Third Party Doctrine Applies to the I.P. Address of a Home Computer
This week, the Seventh Circuit determined that the third party doctrine, set forth in United States v. Miller, 425 U.S. 435 (1976), and Smith v. Maryland, 442 U.S. 735 (1979), applies to a computer user’s I.P. address.
Between July and September 2008, emails were sent from email@example.com to an email address associated with a Vietnamese website. The emails from firstname.lastname@example.org sought to purchase sassafras oil, an ingredient used in making ecstasy. The Drug Enforcement Administration (“DEA”) had been monitoring the website and began an investigation into these communications.
The DEA sent an administrative subpoena to the Microsoft Corporation, which owns Hotmail, requesting, among other things, “account login histories (IP Login history).” In response to the subpoena, Microsoft gave the DEA information related to the instances that the email@example.com account was accessed between July 5 and September 15, 2008. For each instance, Microsoft provided the date, time, and an I.P. address associated with the computer that accessed the account.
Because the I.P. address at issue was frequently used to access firstname.lastname@example.org, the DEA sent an administrative subpoena to the Comcast Corporation, which owns that I.P. address. The subpoena requested information related to the I.P. address, including any email addresses, customer names, physical addresses, service dates, telephone or instrument numbers, subscriber numbers or identities, and source of payments. Comcast responded that the I.P. address was assigned to Anna Caira and provided the DEA with Anna Caira’s home address.
With this information, the DEA continued its investigation and charged Frank Caira, Anna’s husband, with possessing and conspiring to manufacture illegal drugs. Caira moved to suppress evidence obtained through the subpoenas, contending that the government’s inquiry was a “search” under the Fourth Amendment, and that was warrant was required. The district court denied the motion and Caira pleaded guilty. Caira appealed the denial of his motion to suppress to the U.S. Court of Appeals for the Seventh Circuit.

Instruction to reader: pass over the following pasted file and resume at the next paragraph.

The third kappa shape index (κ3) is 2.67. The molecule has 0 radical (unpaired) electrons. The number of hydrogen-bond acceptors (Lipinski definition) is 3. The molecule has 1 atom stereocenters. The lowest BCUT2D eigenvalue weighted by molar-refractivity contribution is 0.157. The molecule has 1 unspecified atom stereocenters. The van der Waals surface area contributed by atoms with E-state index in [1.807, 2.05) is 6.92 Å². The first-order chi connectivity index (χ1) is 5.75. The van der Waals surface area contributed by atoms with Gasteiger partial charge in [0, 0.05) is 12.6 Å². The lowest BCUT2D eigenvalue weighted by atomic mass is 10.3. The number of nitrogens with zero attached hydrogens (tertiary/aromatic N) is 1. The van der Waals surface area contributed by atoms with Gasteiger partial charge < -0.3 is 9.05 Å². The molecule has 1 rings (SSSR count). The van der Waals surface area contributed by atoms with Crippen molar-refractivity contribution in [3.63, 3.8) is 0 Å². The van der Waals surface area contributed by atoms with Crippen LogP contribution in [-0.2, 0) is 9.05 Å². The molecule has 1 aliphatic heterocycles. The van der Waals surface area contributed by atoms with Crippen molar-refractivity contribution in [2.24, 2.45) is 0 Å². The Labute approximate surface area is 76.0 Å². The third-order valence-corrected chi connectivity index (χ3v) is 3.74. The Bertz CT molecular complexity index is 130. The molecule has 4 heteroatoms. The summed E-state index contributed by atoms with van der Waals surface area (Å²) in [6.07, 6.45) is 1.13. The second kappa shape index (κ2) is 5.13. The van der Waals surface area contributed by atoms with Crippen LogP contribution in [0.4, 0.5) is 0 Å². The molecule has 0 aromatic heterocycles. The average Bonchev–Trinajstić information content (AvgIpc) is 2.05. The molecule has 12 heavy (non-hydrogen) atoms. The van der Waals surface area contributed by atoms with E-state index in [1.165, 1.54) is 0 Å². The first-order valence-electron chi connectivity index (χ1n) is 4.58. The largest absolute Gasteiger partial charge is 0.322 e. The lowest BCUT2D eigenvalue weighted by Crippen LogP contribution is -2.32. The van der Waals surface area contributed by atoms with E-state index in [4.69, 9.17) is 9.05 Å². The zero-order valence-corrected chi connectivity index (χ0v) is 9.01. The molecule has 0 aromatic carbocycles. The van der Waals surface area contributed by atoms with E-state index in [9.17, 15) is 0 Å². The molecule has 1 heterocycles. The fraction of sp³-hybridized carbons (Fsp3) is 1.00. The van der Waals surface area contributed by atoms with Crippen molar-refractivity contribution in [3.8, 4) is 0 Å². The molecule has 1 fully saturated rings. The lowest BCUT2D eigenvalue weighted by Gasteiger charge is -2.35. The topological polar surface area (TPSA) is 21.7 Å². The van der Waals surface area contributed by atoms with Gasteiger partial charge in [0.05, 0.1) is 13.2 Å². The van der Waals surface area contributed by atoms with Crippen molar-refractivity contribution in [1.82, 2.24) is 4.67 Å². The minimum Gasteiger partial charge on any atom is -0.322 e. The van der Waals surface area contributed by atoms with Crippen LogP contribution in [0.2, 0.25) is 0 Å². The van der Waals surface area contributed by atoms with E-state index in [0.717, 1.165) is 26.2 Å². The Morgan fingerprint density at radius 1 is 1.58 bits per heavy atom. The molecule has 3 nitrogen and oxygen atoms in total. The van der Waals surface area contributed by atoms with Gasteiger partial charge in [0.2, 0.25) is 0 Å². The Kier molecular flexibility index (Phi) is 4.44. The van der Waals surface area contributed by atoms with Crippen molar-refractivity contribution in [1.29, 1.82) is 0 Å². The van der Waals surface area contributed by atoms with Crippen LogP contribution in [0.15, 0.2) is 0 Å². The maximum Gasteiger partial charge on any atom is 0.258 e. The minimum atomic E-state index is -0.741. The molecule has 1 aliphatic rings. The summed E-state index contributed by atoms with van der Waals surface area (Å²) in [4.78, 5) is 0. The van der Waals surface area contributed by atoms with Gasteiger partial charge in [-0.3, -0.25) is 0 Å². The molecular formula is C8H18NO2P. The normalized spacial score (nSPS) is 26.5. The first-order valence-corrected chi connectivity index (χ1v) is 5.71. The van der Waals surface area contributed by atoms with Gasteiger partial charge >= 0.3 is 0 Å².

Under the Fourth Amendment, a “search” occurs when the government violates a subjective expectation of privacy that society recognizes as reasonable. Caira argued that he has both a subjective and objectively reasonable expectation of privacy in his I.P. address because it reveals information about his physical location. Caira also contended that a warrant was necessary in this matter because the DEA discovered an I.P. address associated with his home, which has special protection under the Fourth Amendment.
However, the court disagreed with Caira’s arguments. Citing both Miller and Smith for what has come to be known at the “third party doctrine,” the court of appeals stated that “a person has no legitimate expectation of privacy in information he voluntarily turns over to third parties.” In Miller, the defendant had no reasonable expectation of privacy in his banking records because he shared them with a third party – the bank. Likewise, in Smith, the defendant had no reasonable expectation of privacy in the phone numbers he dialed from his home phone because he shared them with the phone company. Accordingly, the Supreme Court did not find that the government’s pursuit of information was a “search” requiring a warrant in either case.
The court of appeals held that the Supreme Court’s decisions in Miller and Smith control in this matter if it could be determined that Caira shared his I.P. address with even one third party. I.P. addresses are routinely broadcasted to third parties “far and wide in the course of normal internet use.” Here, the court found that Caira did share his I.P. address with one third party – Microsoft. When Caira used his home computer and sent his username and password to Microsoft, he expected to see his Hotmail inbox displayed on his computer screen. Every time Caira logged in, he sent Microsoft his I.P. address, specifically so that Microsoft could send back information to be displayed where Caira was physically present. Therefore, the court determined that Caira’s case fell under the Supreme Court’s decisions in Miller and Smith.
As such, the court of appeals found that Caira voluntarily shared the relevant information concerning his I.P. address with Microsoft and did not have a reasonable expectation of privacy in that information.
Read the full case: United States v. Caira
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Posted in Case Law Update